The Shader preview is available in the Terrain, Shader, and Atmosphere layouts. Note that not all nodes can be previewed, and when this is the case, the Shader preview is not available. When visible, it is limited by the node it is displaying data from. By default, the Shader preview displays a top-down view of the currently selected shader node. You can freely change the camera perspective using either mouse and keyboard commands or the navigation tool.
Right-clicking within the Shader preview pane exposes a context menu, and when “Open in New Window” is selected the Shader preview will open in a new window.
Across the top of the new Shader preview window are three drop down menus for Edit, View, and Window.
Edit options: In the Shader preview window, only the Undo option is available. The remaining options are ghosted out and only available in the 3D Preview.
- Undo: This item will undo previous changes made in this window. To see a listing of all previous changes which can be undone, use the Undo History window, which is opened from the View menu.
- Open New 3d preview in tab: When selected a 3D Preview based on the current render camera is opened in a new tab of the Shader preview.
- 3D Preview Location: When selected a floating window opens which displays information about the cursor position in the currently focused 3D Preview, as well as the view camera location.
- Navigation Window: When selected a floating window opens which contains navigation controls for the currently focused 3D Preview. You can find out more about the navigation panel here.
- Open new network view in tab: When selected, a network view is opened in a new tab of the Shader preview.
- Node Palette: When selected a submenu opens and allows you to open a floating Node Palette for a particular type of node. You can find out more about the Node Palette here.
- Errors & Warnings: When selected, the Errors and Warnings window opens. You can find out more about the Errors and Warnings window here.
- Undo history: When selected, a floating window opens showing all the changes which can be undone.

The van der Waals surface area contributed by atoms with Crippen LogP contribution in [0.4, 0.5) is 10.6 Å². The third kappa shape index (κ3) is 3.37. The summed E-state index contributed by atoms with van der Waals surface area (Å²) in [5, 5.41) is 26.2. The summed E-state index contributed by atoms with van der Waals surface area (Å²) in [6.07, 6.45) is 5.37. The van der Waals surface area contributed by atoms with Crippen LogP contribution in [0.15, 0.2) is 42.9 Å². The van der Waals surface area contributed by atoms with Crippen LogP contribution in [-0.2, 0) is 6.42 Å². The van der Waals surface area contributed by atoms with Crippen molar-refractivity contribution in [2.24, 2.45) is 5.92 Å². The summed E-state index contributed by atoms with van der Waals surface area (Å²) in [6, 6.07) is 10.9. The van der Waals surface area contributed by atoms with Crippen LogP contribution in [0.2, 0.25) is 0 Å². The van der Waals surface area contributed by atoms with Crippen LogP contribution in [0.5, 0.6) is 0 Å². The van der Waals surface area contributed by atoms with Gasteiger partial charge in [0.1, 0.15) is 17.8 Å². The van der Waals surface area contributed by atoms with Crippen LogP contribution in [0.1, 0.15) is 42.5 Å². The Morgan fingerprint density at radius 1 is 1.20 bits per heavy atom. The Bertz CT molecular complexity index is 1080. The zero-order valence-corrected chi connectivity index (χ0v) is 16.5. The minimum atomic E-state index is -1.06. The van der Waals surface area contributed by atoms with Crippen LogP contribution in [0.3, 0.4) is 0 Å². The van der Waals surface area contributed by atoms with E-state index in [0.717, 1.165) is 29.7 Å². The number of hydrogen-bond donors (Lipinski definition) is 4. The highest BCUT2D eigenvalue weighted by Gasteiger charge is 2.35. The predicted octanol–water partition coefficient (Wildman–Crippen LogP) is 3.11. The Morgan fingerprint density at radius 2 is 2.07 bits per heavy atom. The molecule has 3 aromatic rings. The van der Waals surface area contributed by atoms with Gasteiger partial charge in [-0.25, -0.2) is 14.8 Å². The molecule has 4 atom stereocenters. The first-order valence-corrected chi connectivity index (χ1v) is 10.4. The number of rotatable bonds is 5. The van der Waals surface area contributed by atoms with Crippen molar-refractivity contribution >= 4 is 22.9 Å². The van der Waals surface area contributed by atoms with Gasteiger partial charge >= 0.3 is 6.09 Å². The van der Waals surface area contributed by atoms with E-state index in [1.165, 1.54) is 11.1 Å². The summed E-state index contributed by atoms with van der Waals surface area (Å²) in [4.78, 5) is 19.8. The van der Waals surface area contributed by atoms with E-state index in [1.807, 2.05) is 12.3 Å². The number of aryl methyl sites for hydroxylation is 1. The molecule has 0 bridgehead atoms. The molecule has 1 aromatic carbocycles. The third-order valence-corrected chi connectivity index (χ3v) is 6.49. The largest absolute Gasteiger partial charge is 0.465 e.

- Show/Hide Floating Windows: This option acts as a toggle between showing and hiding all the current floating windows, such as the 3D Preview Location window or ther node parameter floaters.
- Terragen 4*: When selected, the main Terragen 4 window is brought to the forefront.
- View Window: When selected, the View window is brought to the forefront.
- Pause: When clicked, the Shader preview rendering is paused, which can free up CPU resources as the previews are constantly updating to show the results of every change. You may wish to temporarily pause the Shader preview when making many changes or using the Painted shader tool, then unpause the preview when the modifications are complete.
- Reset: When selected, the preview is reset to the current render camera and rendering begins from scratch, which can be useful if you want to immediately trigger a refresh of the preview for any reason.
- RTP: This button is only implemented for the main 3D Preview. Selecting it for any tabs within the Shader preview window will have no effect on those windows.
- HD: When selected, the maximum detail shown in the preview is doubled from 80 to 160 in normal 3D Previews, and from 160 to 320 in shader/heightfield previews.
- Start Painting Shader: When selected, a painting shader session can be started. For more information about using the Painted Shader tool click here.